This last one is Aquiligia, Columbine or granny’s bonnet. It doesn’t really have a ‘proper’ place in a veg garden but it is very elegant and beautiful and the more flowers you have the more insects you have, thus the more fruit etc. It makes a great cut flower, it‘s a perennial (so lives year after year) and it self seeds readily. I just pull up the ones I don’t want and give them to my neighbours. You can also collect when the seed heads are dry in the autumn and sow in an orderly fashion if that is more your thing. Free local cottage garden favourites. These ones are under a just flowered dwarf Egremont Russet apple tree. We’ll get the apples around September (fingers crossed).

This is just a taster of the bees spring menu. They’ve also been yumming up other lovelies like gooseberry flowers, forget me nots, bluebells and chives.

The garden is blooming and the insects are fed but for people, May is the’hungry gap’. The stored veg from last year has just about run out (bar the squash for us) and this years crops haven’t started. Even if you buy veg, look where its from. Most will be from even further away than normal except for a few early season crops from southern Europe and some fruit from France and the UK. This will have been grown in incredibly energy hungry heated polytunnels.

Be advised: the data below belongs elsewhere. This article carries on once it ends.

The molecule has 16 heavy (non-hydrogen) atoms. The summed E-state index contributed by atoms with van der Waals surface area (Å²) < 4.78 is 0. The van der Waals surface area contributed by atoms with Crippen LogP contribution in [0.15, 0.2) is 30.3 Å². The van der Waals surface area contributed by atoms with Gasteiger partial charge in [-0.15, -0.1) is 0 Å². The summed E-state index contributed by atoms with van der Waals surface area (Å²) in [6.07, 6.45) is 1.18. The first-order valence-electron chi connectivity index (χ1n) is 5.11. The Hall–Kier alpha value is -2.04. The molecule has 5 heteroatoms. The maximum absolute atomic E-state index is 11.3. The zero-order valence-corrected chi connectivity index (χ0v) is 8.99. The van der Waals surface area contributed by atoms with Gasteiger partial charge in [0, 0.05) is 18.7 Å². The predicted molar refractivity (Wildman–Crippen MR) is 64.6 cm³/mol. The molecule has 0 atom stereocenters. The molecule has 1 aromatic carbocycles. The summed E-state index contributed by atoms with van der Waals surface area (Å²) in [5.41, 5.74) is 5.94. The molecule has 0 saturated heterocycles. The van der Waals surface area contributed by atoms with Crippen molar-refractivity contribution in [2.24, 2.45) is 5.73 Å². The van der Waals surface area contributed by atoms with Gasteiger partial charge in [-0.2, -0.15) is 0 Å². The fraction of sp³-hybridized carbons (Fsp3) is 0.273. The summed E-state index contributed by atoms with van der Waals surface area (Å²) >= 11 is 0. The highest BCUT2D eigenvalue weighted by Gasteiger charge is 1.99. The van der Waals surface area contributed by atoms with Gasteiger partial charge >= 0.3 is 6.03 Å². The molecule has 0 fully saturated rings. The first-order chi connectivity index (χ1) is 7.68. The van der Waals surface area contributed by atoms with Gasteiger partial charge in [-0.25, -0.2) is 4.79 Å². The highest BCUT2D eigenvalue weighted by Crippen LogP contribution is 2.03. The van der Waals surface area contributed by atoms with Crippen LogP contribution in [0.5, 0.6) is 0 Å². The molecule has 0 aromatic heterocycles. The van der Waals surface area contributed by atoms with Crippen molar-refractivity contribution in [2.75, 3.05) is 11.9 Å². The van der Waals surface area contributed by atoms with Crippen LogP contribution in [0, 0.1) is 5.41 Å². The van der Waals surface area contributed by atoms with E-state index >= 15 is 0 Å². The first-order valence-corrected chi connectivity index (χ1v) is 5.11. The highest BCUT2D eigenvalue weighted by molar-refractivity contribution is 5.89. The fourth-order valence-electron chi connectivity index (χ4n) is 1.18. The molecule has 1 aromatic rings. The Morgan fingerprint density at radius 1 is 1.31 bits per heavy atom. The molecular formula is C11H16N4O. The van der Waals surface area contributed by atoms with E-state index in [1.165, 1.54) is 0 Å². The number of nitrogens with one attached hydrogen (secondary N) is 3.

This is the time of year to live off the bees happiness, drink the pollen in the air and eat all the random greens we can forage. And eat tins and frozen stuff. But don’t worry, all the flowers mean food is on it’s way.